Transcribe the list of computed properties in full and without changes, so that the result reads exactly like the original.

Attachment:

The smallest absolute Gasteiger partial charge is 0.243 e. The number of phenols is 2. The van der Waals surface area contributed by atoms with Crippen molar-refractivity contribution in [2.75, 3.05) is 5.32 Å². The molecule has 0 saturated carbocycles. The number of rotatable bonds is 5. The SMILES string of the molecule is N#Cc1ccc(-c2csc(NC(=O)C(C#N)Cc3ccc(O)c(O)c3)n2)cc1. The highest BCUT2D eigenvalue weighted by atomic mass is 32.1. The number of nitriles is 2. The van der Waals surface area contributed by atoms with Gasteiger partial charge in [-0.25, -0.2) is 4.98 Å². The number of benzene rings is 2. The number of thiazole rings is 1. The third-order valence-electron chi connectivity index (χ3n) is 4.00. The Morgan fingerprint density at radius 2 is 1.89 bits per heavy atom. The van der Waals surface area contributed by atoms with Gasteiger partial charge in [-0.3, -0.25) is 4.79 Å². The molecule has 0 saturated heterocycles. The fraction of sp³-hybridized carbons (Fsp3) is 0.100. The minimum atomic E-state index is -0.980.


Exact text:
The smallest absolute Gasteiger partial charge is 0.243 e. The number of phenols is 2. The van der Waals surface area contributed by atoms with Crippen molar-refractivity contribution in [2.75, 3.05) is 5.32 Å². The molecule has 0 saturated carbocycles. The number of rotatable bonds is 5. The SMILES string of the molecule is N#Cc1ccc(-c2csc(NC(=O)C(C#N)Cc3ccc(O)c(O)c3)n2)cc1. The highest BCUT2D eigenvalue weighted by atomic mass is 32.1. The number of nitriles is 2. The van der Waals surface area contributed by atoms with Gasteiger partial charge in [-0.25, -0.2) is 4.98 Å². The number of benzene rings is 2. The number of thiazole rings is 1. The third-order valence-electron chi connectivity index (χ3n) is 4.00. The Morgan fingerprint density at radius 2 is 1.89 bits per heavy atom. The van der Waals surface area contributed by atoms with Gasteiger partial charge in [-0.3, -0.25) is 4.79 Å². The molecule has 0 saturated heterocycles. The fraction of sp³-hybridized carbons (Fsp3) is 0.100. The minimum atomic E-state index is -0.980.